Sajid Javid woke up this morning, turned on the radio and heard ConHome is hosting a fringe meeting at which “a turnout of over 1,000 people is expected”.

Yet at 10 a.m. when the Home Secretary reached Hall Six in the conference centre, it turned out to be far too small for an audience of this size, “so you have let me down already”.

Laughter. Javid has a light touch, and seemed completely relaxed before his own big platform speech at noon. There were, incidentally, a lot of people in the corridor who had hoped to be able to get in to hear him at this fringe meeting. Apologies to them. Next year a bigger hall will be hired.

The theme of the meeting how to broaden the party’s electoral appeal. Javid, whose own father arrived in this country from Pakistan with one pound in his pocket, began by telling a story which illustrates the huge problem the Conservatives still have winning over ethnic minority voters:

“When I was elected in 2010…my Dad was absolutely thrilled…He never thought when he came over from Pakistan one of his children would become a Member of Parliament.”

His father’s friends at the halal butchers and the mosque congratulated him. There was only one problem. As he told his son, “They all think you’re a Labour MP. When I say you’re Conservative, they’re absolutely shocked.”

Why was that, Sajid asked, to which his father replied: “I’ll sum it up in two words. Enoch Powell.”

“But that was years ago,” Sajid objected.

“They don’t forget,” his father replied.

So the party still has a  deep-seated problem with ethnic minority voters, 70 per cent of whom voted Labour at the last election, and 50 per cent of whom say they wouldn’t ever consider voting Tory.

Javid said he has “thought about this a lot”. He knows  ethnic minorities want the same things as other voters: jobs, opportunities, a good education, good health services.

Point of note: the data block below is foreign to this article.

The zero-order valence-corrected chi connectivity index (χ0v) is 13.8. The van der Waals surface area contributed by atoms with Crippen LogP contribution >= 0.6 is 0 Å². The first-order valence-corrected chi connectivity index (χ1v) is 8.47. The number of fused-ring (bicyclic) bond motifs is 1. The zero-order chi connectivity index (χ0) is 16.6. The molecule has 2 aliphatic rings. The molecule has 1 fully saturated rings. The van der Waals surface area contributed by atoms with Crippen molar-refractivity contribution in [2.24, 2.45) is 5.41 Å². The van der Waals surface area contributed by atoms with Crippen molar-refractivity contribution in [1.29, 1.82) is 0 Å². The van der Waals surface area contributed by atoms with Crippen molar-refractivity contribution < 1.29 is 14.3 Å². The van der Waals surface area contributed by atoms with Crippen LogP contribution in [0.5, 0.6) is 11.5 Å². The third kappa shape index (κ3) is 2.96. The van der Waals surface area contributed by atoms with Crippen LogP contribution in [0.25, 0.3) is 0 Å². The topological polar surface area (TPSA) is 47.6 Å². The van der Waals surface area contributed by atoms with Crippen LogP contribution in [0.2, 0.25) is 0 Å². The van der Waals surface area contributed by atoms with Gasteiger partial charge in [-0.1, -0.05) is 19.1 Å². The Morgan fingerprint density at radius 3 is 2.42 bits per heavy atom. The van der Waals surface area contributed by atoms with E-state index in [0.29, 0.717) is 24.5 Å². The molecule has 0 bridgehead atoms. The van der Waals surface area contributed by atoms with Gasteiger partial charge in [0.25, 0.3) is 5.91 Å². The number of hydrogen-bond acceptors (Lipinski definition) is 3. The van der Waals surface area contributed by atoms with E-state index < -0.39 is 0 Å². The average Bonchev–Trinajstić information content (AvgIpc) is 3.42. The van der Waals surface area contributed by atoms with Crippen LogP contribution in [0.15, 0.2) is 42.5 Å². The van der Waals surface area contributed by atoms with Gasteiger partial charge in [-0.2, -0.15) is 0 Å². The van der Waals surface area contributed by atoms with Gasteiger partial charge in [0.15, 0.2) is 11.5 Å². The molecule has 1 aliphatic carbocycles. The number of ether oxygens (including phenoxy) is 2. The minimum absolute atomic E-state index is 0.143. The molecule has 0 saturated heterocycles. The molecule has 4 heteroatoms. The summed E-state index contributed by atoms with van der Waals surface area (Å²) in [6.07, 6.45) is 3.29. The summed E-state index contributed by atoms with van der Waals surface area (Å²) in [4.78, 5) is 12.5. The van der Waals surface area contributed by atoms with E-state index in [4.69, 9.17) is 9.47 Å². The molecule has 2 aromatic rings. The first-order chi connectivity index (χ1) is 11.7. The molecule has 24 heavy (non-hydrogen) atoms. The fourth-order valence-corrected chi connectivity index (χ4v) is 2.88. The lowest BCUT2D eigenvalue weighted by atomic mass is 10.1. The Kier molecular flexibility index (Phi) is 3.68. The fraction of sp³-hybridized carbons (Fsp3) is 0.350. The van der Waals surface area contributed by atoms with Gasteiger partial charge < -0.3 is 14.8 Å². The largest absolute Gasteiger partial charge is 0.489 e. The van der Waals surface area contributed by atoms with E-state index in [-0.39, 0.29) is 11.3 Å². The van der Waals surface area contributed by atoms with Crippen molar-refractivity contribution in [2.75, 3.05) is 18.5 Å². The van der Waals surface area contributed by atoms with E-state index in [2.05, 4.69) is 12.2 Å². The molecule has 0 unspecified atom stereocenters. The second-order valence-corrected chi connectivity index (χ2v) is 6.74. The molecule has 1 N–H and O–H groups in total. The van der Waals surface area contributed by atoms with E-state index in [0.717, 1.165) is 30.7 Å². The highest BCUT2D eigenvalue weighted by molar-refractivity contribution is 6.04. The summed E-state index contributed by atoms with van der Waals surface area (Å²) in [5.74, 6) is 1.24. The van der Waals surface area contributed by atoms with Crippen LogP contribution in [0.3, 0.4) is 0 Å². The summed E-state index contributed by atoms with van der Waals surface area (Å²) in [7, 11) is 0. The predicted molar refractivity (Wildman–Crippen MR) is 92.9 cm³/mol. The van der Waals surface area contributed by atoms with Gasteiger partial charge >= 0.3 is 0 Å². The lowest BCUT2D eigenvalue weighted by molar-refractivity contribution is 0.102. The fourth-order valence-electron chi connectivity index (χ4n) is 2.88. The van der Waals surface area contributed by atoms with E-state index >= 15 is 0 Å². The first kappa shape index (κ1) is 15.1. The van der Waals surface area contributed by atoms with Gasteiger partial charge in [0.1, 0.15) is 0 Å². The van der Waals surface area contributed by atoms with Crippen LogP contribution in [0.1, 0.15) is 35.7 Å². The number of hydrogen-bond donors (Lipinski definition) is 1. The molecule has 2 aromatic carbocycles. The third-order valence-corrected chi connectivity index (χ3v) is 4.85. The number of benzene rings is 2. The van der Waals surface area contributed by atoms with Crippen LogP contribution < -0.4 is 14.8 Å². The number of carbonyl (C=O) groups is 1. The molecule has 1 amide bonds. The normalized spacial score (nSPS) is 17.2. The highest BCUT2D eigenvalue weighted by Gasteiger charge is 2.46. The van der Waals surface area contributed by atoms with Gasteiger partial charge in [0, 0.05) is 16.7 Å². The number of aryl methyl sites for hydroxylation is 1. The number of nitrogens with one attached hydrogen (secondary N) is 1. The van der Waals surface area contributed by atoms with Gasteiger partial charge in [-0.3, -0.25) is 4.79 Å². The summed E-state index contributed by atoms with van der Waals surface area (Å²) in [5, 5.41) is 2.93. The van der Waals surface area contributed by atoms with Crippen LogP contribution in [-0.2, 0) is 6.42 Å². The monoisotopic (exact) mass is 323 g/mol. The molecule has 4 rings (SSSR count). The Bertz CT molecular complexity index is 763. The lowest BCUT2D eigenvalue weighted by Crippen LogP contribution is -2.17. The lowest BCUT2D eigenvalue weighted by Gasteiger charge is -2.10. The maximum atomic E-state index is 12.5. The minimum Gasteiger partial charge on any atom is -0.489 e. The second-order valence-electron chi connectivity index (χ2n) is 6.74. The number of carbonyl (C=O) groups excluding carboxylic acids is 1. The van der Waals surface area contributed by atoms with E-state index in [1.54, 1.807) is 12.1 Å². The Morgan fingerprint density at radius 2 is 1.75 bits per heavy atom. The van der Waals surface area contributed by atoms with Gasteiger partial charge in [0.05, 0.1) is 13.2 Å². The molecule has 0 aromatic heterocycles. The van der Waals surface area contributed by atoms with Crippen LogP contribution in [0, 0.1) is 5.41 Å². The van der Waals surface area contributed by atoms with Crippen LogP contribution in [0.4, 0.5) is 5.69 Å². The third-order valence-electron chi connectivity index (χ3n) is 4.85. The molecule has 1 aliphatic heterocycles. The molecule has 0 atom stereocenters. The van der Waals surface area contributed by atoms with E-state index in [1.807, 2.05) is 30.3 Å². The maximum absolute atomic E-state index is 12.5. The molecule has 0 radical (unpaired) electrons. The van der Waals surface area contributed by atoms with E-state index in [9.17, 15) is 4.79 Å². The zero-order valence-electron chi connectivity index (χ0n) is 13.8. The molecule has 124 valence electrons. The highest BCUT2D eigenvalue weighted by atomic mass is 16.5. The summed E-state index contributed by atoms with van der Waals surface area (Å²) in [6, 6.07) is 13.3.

But they do also have particular concerns: “Racism still does exist. I get a bit of it every day.” He said that one would find it if one looked at social media. The previous evening, at a Policy Exchange event, he had quoted, without self-pity, some repulsive insults which had been directed at him.

The Home Secretary touched next on “our biggest domestic policy challenge – the housing crisis”, with very high rents as well as prices denying millions of people any chance of ever owning their own homes. He favours new towns and garden villages as one way to make “a big impact quickly”.

Rachel Wolf, a founding partner of Public First and a member of both David Cameron’s and Theresa May’s policy unit, said she is worried the Tories are starting to take for granted “a vast swathe of working-class and lower-middle-class voters” in the Midlands and the North who are now open for the first time to voting Conservative, because of Brexit and the “wholly alien” nature of Corbyn’s Labour Party.

Conservatives, who are often quite posh, are in danger of talking down to these voters, sounding like “the rich man in his castle and the poor man at his gate”.

And Wolf also remarked that the Prime Minister had made a terrible mistake when she spoke of citizens of the world being citizens of nowhere: “it was such a stupid phrase”.

James Kanagasoorian of Onward, the joint hosts of the meeting, pointed out that at the last general election the party did quite well, getting 42.4 per cent of the vote, the best since 1983.

But when people ask him if the party has a problem with ethnic minority voters, young voters and women, he is inclined to reply: “I think they have a problem with us.”

He had just attended the British Asian Restaurant Awards. The Labour Party and the Liberal Democrats were there, but “I saw almost no Conservatives there talking in a natural way”, even though these restaurant owners voted Leave and are natural conservatives.

Kanagasoorian concluded that “the most important point” in wooing these voters “is to turn up and be present”.

Chris Philp MP, who served as Javid’s Parliamentary Private Secretary, recalled how horrible it had felt during the 2017 general election campaign to lose a 23 per cent lead in six weeks.

Philp “dislikes any kind of identity politics”, and believes the party should instead be inspired by and follow the example of Ronald Reagan and Margaret Thatcher, who “reached far out beyond their base”.